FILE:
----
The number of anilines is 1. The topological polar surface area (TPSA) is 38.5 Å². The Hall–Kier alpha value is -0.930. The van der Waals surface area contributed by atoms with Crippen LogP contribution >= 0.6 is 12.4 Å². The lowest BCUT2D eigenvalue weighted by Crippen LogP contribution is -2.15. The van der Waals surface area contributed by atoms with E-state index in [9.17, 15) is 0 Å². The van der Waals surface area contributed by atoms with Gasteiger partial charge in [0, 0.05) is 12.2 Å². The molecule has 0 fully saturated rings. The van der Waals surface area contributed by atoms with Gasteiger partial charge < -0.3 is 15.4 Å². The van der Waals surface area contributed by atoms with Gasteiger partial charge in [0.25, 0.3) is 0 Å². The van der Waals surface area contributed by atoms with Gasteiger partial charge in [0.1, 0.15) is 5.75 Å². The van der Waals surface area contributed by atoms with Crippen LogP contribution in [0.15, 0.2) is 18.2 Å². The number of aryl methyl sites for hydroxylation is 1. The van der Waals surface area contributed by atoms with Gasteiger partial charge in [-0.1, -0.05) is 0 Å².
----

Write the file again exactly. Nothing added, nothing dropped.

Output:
The number of anilines is 1. The topological polar surface area (TPSA) is 38.5 Å². The Hall–Kier alpha value is -0.930. The van der Waals surface area contributed by atoms with Crippen LogP contribution >= 0.6 is 12.4 Å². The lowest BCUT2D eigenvalue weighted by Crippen LogP contribution is -2.15. The van der Waals surface area contributed by atoms with E-state index in [9.17, 15) is 0 Å². The van der Waals surface area contributed by atoms with Gasteiger partial charge in [0, 0.05) is 12.2 Å². The molecule has 0 fully saturated rings. The van der Waals surface area contributed by atoms with Gasteiger partial charge < -0.3 is 15.4 Å². The van der Waals surface area contributed by atoms with Gasteiger partial charge in [0.25, 0.3) is 0 Å². The van der Waals surface area contributed by atoms with Gasteiger partial charge in [0.1, 0.15) is 5.75 Å². The van der Waals surface area contributed by atoms with Crippen LogP contribution in [0.15, 0.2) is 18.2 Å². The number of aryl methyl sites for hydroxylation is 1. The van der Waals surface area contributed by atoms with Gasteiger partial charge in [-0.1, -0.05) is 0 Å².